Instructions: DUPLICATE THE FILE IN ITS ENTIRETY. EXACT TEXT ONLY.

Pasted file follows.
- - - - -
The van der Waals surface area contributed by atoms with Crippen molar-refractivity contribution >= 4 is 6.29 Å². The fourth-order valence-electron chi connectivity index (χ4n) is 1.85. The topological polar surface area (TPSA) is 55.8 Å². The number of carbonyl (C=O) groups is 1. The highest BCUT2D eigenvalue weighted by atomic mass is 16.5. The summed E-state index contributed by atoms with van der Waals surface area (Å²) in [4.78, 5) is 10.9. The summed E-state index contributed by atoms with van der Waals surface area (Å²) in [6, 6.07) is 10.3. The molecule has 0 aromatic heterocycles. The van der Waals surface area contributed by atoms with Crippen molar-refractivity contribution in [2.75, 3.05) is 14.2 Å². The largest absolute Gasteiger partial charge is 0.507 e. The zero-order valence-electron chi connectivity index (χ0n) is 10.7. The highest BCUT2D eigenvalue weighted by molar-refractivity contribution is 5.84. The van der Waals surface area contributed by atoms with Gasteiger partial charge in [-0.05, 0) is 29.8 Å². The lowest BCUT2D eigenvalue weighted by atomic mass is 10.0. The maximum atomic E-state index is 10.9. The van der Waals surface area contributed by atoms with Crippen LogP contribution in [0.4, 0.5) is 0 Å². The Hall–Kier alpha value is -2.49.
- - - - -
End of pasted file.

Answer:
The van der Waals surface area contributed by atoms with Crippen molar-refractivity contribution >= 4 is 6.29 Å². The fourth-order valence-electron chi connectivity index (χ4n) is 1.85. The topological polar surface area (TPSA) is 55.8 Å². The number of carbonyl (C=O) groups is 1. The highest BCUT2D eigenvalue weighted by atomic mass is 16.5. The summed E-state index contributed by atoms with van der Waals surface area (Å²) in [4.78, 5) is 10.9. The summed E-state index contributed by atoms with van der Waals surface area (Å²) in [6, 6.07) is 10.3. The molecule has 0 aromatic heterocycles. The van der Waals surface area contributed by atoms with Crippen molar-refractivity contribution in [2.75, 3.05) is 14.2 Å². The largest absolute Gasteiger partial charge is 0.507 e. The zero-order valence-electron chi connectivity index (χ0n) is 10.7. The highest BCUT2D eigenvalue weighted by molar-refractivity contribution is 5.84. The van der Waals surface area contributed by atoms with Gasteiger partial charge in [-0.05, 0) is 29.8 Å². The lowest BCUT2D eigenvalue weighted by atomic mass is 10.0. The maximum atomic E-state index is 10.9. The van der Waals surface area contributed by atoms with Crippen LogP contribution in [0.4, 0.5) is 0 Å². The Hall–Kier alpha value is -2.49.